Richard Lutz slumps in front of the box to find the best movie on TV this week.
But now in his late seventies, he really hit his idiosyncratic stride playing an old bumbling pensioner out to claim his imagined million dollar prize in the movie Nebraska (Thurs, Sky Movie Select, 18.00)
In living black and white – rare these days – his character Woody Grant refuses to believe friends and family who say there is no pot of gold at the end of the magazine junk mail letter that pops through his door. It is a con.
But he ups stakes from his crumbling, crummy life and heads to Lincoln, Nebraska, amid the gloom and misty winter cold of the Midwest to get his illusory cheque.
Dern’s character is an American outcast, a Willy Loman loner who knows he has failed family, friends and anyone he tried to do business with. But he’s damned if he doesn’t patch one or two things up with this seven figure prize he is convinced he has won. Moatly, he wants to buy a new pick up truck to show the world he is worth something after all.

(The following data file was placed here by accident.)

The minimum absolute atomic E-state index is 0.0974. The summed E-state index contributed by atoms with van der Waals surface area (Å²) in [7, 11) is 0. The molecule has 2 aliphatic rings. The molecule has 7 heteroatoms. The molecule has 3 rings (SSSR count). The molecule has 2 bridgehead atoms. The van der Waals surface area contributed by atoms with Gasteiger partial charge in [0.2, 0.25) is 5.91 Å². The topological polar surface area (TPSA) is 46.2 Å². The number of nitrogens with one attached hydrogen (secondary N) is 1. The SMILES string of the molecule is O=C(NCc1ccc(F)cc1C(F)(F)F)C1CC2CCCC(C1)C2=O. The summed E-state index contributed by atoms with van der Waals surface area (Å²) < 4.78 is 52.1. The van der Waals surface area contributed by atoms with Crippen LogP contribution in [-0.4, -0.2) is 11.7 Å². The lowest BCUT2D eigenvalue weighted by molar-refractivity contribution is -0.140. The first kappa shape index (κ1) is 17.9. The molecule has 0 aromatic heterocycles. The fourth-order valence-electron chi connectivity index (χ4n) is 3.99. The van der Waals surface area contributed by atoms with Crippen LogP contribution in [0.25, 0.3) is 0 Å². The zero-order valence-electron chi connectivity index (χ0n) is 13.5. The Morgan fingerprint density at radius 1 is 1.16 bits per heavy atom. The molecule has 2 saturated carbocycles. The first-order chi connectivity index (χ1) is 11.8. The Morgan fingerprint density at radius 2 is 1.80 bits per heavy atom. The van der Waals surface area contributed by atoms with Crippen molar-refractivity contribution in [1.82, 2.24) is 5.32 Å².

His faithful and drop-shouldered son decides he has to accompany his deluded semi-senile dad across the dreary plans. And so director Alexander Payne (Sideways, The Descendants, About Schmidt) created a small glistening gem of a road movie about father and son who really don’t like each other but are magnetised by the visceral pull of blood and DNA.
The 2013 movie received six Oscar nominations. Dern should have won best actor if LA wasn’t so hung up with age. As for Dern (the name itself seems like an American cussword), it is his movie, his epitaph as he himself lurches towards old age. He grabbed the role despite de Niro, Duvall and Hackman being considered.
His old grump is sad, hilarious and downright believable. It is his best role yet. Age has not reduced him.